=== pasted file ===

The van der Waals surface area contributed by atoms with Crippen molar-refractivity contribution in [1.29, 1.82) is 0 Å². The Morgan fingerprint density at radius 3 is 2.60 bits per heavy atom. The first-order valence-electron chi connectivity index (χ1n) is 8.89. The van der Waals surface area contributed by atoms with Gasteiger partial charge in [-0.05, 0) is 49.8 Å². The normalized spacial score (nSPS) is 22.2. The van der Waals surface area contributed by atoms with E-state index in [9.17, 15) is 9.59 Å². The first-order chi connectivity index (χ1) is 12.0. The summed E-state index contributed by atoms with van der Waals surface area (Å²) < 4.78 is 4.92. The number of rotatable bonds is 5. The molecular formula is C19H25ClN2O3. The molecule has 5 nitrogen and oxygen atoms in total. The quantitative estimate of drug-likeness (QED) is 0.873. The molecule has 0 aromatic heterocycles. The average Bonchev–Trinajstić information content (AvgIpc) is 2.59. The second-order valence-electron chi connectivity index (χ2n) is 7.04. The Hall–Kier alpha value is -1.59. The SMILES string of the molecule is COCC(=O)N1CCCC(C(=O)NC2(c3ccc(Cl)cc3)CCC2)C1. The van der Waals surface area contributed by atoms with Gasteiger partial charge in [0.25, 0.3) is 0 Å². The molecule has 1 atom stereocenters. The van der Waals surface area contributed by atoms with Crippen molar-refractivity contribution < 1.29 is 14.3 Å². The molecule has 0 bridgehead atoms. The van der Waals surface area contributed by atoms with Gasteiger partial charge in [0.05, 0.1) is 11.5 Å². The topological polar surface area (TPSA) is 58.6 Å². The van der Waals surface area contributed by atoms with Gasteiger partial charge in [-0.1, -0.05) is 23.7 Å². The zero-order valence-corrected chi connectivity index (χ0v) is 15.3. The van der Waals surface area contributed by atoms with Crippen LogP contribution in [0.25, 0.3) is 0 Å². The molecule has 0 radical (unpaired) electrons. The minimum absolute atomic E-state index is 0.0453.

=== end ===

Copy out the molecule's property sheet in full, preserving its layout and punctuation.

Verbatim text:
The van der Waals surface area contributed by atoms with Crippen molar-refractivity contribution in [1.29, 1.82) is 0 Å². The Morgan fingerprint density at radius 3 is 2.60 bits per heavy atom. The first-order valence-electron chi connectivity index (χ1n) is 8.89. The van der Waals surface area contributed by atoms with Gasteiger partial charge in [-0.05, 0) is 49.8 Å². The normalized spacial score (nSPS) is 22.2. The van der Waals surface area contributed by atoms with E-state index in [9.17, 15) is 9.59 Å². The first-order chi connectivity index (χ1) is 12.0. The summed E-state index contributed by atoms with van der Waals surface area (Å²) < 4.78 is 4.92. The number of rotatable bonds is 5. The molecular formula is C19H25ClN2O3. The molecule has 5 nitrogen and oxygen atoms in total. The quantitative estimate of drug-likeness (QED) is 0.873. The molecule has 0 aromatic heterocycles. The average Bonchev–Trinajstić information content (AvgIpc) is 2.59. The second-order valence-electron chi connectivity index (χ2n) is 7.04. The Hall–Kier alpha value is -1.59. The SMILES string of the molecule is COCC(=O)N1CCCC(C(=O)NC2(c3ccc(Cl)cc3)CCC2)C1. The van der Waals surface area contributed by atoms with Gasteiger partial charge in [0.25, 0.3) is 0 Å². The molecule has 1 atom stereocenters. The van der Waals surface area contributed by atoms with Crippen molar-refractivity contribution < 1.29 is 14.3 Å². The molecule has 0 bridgehead atoms. The van der Waals surface area contributed by atoms with Gasteiger partial charge in [0.05, 0.1) is 11.5 Å². The topological polar surface area (TPSA) is 58.6 Å². The van der Waals surface area contributed by atoms with Gasteiger partial charge in [-0.1, -0.05) is 23.7 Å². The zero-order valence-corrected chi connectivity index (χ0v) is 15.3. The van der Waals surface area contributed by atoms with Crippen LogP contribution in [0.25, 0.3) is 0 Å². The molecule has 0 radical (unpaired) electrons. The minimum absolute atomic E-state index is 0.0453.